In Dubois, time seems to move at a slower pace. The rustic log buildings that line the main street look much as they did when the town was first settled in the late 1800s. The town is nestled in a valley between the Absaroka and Wind River mountain ranges And, yes, a river runs through it. The Wind River meanders peacefully through town on its way to join the Yellowstone River system.
Native Americans, fur traders, homesteaders, outlaws, and Scandinavian tie hacks are all part of the area’s diverse cultural heritage. Legendary outlaw Butch Cassidy even spent a fall and winter living near Dubois before embarking on his most notorious crime spree. History buffs can learn more at the Dubois Museum/Wind River Historical Center.
For the outdoor enthusiast, Dubois offers four seasons of outdoor adventures. Dubois is surrounded by the Shoshone National Forest and over 800,000 acres of unspoiled wilderness. Camping, hiking, wildlife viewing, horseback riding, fishing, hunting, snowshoeing, snowmobiling, dog sledding, and cross-country skiing are just some of the possibilities.
Eat dinner at the bistro, cafe or steakhouse before the small-town rodeo on Friday nights or put on your dancing boots for the visitor-friendly Tuesday night square dance where laughs rival footwork. Don’t miss the art galleries, Dubois Museum and National Bighorn Sheep Center.
The Wildlife Side of Dubois
The area is home to the largest herd of bighorn sheep in the lower 48 states. The National Bighorn Sheep Center tells its story in interpretive displays and takes visitors to view the sheep in winter. In the center of the museum stands Sheep Mountain, a 16-feet tall diorama.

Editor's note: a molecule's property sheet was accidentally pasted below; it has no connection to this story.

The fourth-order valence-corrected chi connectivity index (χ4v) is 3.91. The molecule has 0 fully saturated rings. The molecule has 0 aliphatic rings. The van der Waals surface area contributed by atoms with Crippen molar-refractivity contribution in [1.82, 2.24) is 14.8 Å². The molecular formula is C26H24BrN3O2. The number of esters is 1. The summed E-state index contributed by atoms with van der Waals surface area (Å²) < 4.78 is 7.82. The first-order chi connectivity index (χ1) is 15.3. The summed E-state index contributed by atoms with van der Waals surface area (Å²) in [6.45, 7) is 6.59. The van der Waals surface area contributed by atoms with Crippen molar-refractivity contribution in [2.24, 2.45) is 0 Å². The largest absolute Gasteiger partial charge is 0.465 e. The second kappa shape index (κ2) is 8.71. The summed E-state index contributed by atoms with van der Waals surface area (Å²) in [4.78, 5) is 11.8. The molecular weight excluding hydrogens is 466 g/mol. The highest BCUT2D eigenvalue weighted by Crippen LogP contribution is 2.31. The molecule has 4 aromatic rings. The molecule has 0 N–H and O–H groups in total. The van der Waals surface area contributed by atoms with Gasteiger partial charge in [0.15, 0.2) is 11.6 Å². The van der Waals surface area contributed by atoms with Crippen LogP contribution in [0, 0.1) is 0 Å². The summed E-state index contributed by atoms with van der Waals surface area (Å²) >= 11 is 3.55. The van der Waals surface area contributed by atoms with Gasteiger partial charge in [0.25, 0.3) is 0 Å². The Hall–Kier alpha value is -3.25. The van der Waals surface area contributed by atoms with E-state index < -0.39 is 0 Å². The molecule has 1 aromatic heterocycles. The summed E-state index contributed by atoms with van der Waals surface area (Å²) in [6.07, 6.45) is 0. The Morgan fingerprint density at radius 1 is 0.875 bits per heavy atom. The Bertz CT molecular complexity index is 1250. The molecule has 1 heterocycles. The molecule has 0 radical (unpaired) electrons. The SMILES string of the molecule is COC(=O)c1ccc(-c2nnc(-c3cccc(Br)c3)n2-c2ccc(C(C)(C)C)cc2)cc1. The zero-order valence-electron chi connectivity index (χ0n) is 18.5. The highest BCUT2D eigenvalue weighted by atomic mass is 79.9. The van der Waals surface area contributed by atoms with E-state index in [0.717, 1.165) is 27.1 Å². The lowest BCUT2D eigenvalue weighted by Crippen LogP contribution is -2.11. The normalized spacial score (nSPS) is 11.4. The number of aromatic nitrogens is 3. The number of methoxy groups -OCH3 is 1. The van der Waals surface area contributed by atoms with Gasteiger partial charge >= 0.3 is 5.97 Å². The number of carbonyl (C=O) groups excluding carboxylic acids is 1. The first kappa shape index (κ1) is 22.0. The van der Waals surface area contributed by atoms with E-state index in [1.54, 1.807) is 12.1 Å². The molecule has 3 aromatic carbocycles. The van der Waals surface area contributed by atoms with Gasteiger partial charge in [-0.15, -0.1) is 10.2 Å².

Several thousand elk winter around Dubois, and watchful visitors can easily spot mule deer and moose. Wolves have been a presence in the area since a pair of wolves wandered out of Yellowstone National Park to establish the first pack outside the park.
Despite its rustic appearance, Dubois offers accommodations to fit every taste and pocketbook. Guest ranches offering an authentic Western experience are a long established Dubois area tradition. One of the two oldest guest ranches in Wyoming is located a few miles south of town. Dubois offers a wide range of dining choices from family fare to elegant gourmet cuisine.
A surprisingly varied selection of special events is part of the Dubois experience. Beginning with Winterfest in February, there’s something happening almost every month. Dubois’ Headwaters Center is home to a national juried art show in July. Beginning in June, a family-oriented rodeo and a chuckwagon dinner are held weekly. The Sheep Center and Dubois Museum offer free weekly interpretive programs.
Dubois is the southern gateway to Yellowstone, but we invite you to linger and relax in a true Western community.
For more information:
National Bighorn Sheep Center